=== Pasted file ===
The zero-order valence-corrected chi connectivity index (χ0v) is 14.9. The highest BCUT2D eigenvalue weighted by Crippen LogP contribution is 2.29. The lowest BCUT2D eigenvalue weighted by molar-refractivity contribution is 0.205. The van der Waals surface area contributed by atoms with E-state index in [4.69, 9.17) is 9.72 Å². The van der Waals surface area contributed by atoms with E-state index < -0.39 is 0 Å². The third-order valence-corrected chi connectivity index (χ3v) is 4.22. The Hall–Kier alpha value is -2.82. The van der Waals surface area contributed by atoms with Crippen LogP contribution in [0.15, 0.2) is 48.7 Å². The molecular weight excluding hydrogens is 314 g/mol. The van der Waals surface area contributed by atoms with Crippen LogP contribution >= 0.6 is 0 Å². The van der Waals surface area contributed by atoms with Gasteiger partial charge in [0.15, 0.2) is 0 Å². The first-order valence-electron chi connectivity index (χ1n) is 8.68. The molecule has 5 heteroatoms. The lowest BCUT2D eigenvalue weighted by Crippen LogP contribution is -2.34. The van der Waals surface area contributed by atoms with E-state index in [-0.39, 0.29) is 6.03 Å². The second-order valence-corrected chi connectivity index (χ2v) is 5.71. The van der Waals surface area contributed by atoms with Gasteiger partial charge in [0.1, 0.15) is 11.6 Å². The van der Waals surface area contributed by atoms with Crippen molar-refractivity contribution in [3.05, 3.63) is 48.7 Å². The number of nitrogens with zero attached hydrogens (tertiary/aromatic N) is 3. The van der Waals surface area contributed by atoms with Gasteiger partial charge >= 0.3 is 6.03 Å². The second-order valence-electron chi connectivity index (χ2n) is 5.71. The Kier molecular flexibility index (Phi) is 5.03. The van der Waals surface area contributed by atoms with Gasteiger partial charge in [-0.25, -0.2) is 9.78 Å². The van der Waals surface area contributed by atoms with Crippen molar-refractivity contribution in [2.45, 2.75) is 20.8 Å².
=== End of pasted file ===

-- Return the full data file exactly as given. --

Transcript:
The zero-order valence-corrected chi connectivity index (χ0v) is 14.9. The highest BCUT2D eigenvalue weighted by Crippen LogP contribution is 2.29. The lowest BCUT2D eigenvalue weighted by molar-refractivity contribution is 0.205. The van der Waals surface area contributed by atoms with E-state index in [4.69, 9.17) is 9.72 Å². The van der Waals surface area contributed by atoms with E-state index < -0.39 is 0 Å². The third-order valence-corrected chi connectivity index (χ3v) is 4.22. The Hall–Kier alpha value is -2.82. The van der Waals surface area contributed by atoms with Crippen LogP contribution in [0.15, 0.2) is 48.7 Å². The molecular weight excluding hydrogens is 314 g/mol. The van der Waals surface area contributed by atoms with Crippen LogP contribution >= 0.6 is 0 Å². The van der Waals surface area contributed by atoms with Gasteiger partial charge in [0.15, 0.2) is 0 Å². The first-order valence-electron chi connectivity index (χ1n) is 8.68. The molecule has 5 heteroatoms. The lowest BCUT2D eigenvalue weighted by Crippen LogP contribution is -2.34. The van der Waals surface area contributed by atoms with E-state index in [-0.39, 0.29) is 6.03 Å². The second-order valence-corrected chi connectivity index (χ2v) is 5.71. The van der Waals surface area contributed by atoms with Gasteiger partial charge in [0.1, 0.15) is 11.6 Å². The van der Waals surface area contributed by atoms with Crippen molar-refractivity contribution in [3.05, 3.63) is 48.7 Å². The number of nitrogens with zero attached hydrogens (tertiary/aromatic N) is 3. The van der Waals surface area contributed by atoms with Gasteiger partial charge >= 0.3 is 6.03 Å². The second-order valence-electron chi connectivity index (χ2n) is 5.71. The Kier molecular flexibility index (Phi) is 5.03. The van der Waals surface area contributed by atoms with Gasteiger partial charge in [-0.25, -0.2) is 9.78 Å². The van der Waals surface area contributed by atoms with Crippen molar-refractivity contribution in [2.45, 2.75) is 20.8 Å².